Tag Archives: chief

Urging censure of Madison police chief

As stated in our petition, I have observed Madison Police Chief Michael Koval assume and carry out this important position of public leadership and trust.  I write to urge official censure of him and the filing of a complaint against him with the Madison Police and Fire Commission.

From the beginning, Koval has demonstrated an unwillingness and inability to listen.

Many of us have attended community meetings and forums, and found that Koval uses these as his personal stage. He is verbose, arrogant and disrespectful.

Although citizens are able to get in a few questions, for the most part Koval dominates every conversation and leaves no doubt of his “my way or the highway” approach to leadership.

In one instance early on in his tenure as chief, he screamed at a community member for presenting statistics and was then brought to tears citing “passion” as the culprit, but with no intention of addressing that culprit. He apparently does not know how to listen or deal rationally with unpopular feedback.

In a multi-institutional and multi-constituency setting, a leader can only be good if he or she is a skilled and compassionate communicator — adept at presenting a position, listening to others, negotiating compromises and nurturing relationships that will facilitate those compromises. Chief Koval has a serious problem with anger and with disrespect for the political process. Like many people these days, he seems to view politics with disdain, as something beneath him.  In fact, the political process is the mechanism with which democracy operates.

These attitudes were on full display in the blog he posted June 5.  He demonstrates blatant disrespect and insubordination for the Madison Common Council, including his threat that “You are being watched.  And be on notice:  this is a pre-emptive first strike from me to you.” (this from the person who controls an armed police force); contempt for Madison’s citizenry (“PC Madison”); and uses terms coined by Rush Limbaugh to describe citizens who raise questions and concerns about the conduct of MPD (the “perpetually offended”).   

Appallingly, his behavior at the June 9 Madison Common Council meeting topped even this. His blatant disrespect, erratic physical behavior and out of hand dismissals of the concerns of our elected officials, his table pounding, petulant pacing about, and outright mockery of the few non-white alders in the room bespeaks a man who believes his own department’s policy governing the professional behavior of Madison police officers is beneath him.

This is inexcusably bad leadership and management, and rather than know this, he instead boasts about these serious transgressions.  He is setting the worst example for the rank and file.  This is not what public service, and leadership of a public institution, should look like.

Alarmingly, earlier this summer we witnessed the beat-down of 18 year old Genele Laird, a slight, African-American girl who, from the video capture of the event, was not obviously resisting the officer on the scene when a much larger white officer charged her and brought her to the ground with violent knee strikes and a taser.  How much of what he felt empowered to do was informed by the attitudes expressed or training received from Chief Koval?  Is this really the use of force standard that we want for our city? I hope not.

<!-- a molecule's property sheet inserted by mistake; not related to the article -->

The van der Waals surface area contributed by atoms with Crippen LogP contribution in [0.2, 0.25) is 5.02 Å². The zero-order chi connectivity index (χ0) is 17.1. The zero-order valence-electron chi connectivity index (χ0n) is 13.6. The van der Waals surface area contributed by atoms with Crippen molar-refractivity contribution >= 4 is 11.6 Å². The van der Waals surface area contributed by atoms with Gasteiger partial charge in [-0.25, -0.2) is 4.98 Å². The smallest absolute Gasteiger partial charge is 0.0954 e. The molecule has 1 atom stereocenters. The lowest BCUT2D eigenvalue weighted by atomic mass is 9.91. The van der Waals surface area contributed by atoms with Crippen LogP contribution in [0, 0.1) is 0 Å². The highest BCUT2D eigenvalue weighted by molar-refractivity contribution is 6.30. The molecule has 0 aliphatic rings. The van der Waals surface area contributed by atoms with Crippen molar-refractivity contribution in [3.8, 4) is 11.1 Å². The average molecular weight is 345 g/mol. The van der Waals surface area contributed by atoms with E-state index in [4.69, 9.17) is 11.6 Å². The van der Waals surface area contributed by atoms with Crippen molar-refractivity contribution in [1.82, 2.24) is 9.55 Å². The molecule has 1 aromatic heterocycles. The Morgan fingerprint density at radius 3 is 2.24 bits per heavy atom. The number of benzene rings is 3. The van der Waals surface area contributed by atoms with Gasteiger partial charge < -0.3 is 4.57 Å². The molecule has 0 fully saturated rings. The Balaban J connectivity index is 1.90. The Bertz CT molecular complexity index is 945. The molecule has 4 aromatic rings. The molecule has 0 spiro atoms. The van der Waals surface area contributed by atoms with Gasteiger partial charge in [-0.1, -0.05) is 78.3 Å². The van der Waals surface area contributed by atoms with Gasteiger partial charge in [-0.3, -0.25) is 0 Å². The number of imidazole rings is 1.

The chief of the Madison Police Department is a public employee and public servant.  He is not an emperor or dictator.  Insofar as he shares his disgust with the political process with MPD officers — as he has — he is dangerous. He is widening the “Us vs. Them” gap when one of his first objectives as a chief should be to narrow it. Because he has postured as champion of police, rather than chief of police, many officers will see him as their champion and any effort on the part of the city to reign Koval in or run him out may result in serious problems with the department.  These will be problems of his making.

Alarm over Koval’s apparent anger, disrespect and outright contempt, is spreading in our community.  A public employee and public official who displays the kind of contempt for elected officials and citizens should be fired.  However, I call on you, the only elected people in our city with the power to directly censure Madison’s chief of police, to do so for Koval’s repeated, culturally supported displays of insubordination, disrespect, and contempt for citizens and elected officials.  I call on you to file a formal complaint against him with the Madison Police and Fire Commission seeking to have him removed as chief for the many violations of his own department’s policy as well as for the direct insubordination of the Common Council.

I implore you to get educated on the true scope and extent of the powers you have to affect change within the police department in the form of lawful orders which the department is, in fact, compelled to obey.  Finally, next time a chief is selected for this city, do everything you can to guarantee we do not get “more of the same.”

Amelia Royko Maurer lives in Madison.

On the Web

Progressive Dane of Dane County is circulating a petition that urges the Madison Common Council to pursue filing censure and a complaint with the Police and Fire Commission against Police Chief Koval. The petition is at https://www.change.org/p/madison-city-council-file-complaint-against-chief-koval-with-pfc

Wisconsin corrections chief resigns amid youth prison investigation

Wisconsin Department of Corrections Secretary Ed Wall has resigned amid an investigation into allegations of abuse at the state’s youth prison, the governor’s office said as news emerged that the FBI had taken over the inquiry there.

Gov. Scott Walker’s staff says Wall submitted his letter of resignation Feb. 5.

He will be replaced by Jon Litscher, who served as the corrections secretary more than a decade ago.

The announcement follows the revelation that a judge sent a letter four years ago warning the governor of possible criminal conduct at the Lincoln Hills School in Irma. Walker spokeswoman Laurel Patrick has said the governor never saw the note and that it had been referred to the Corrections Department.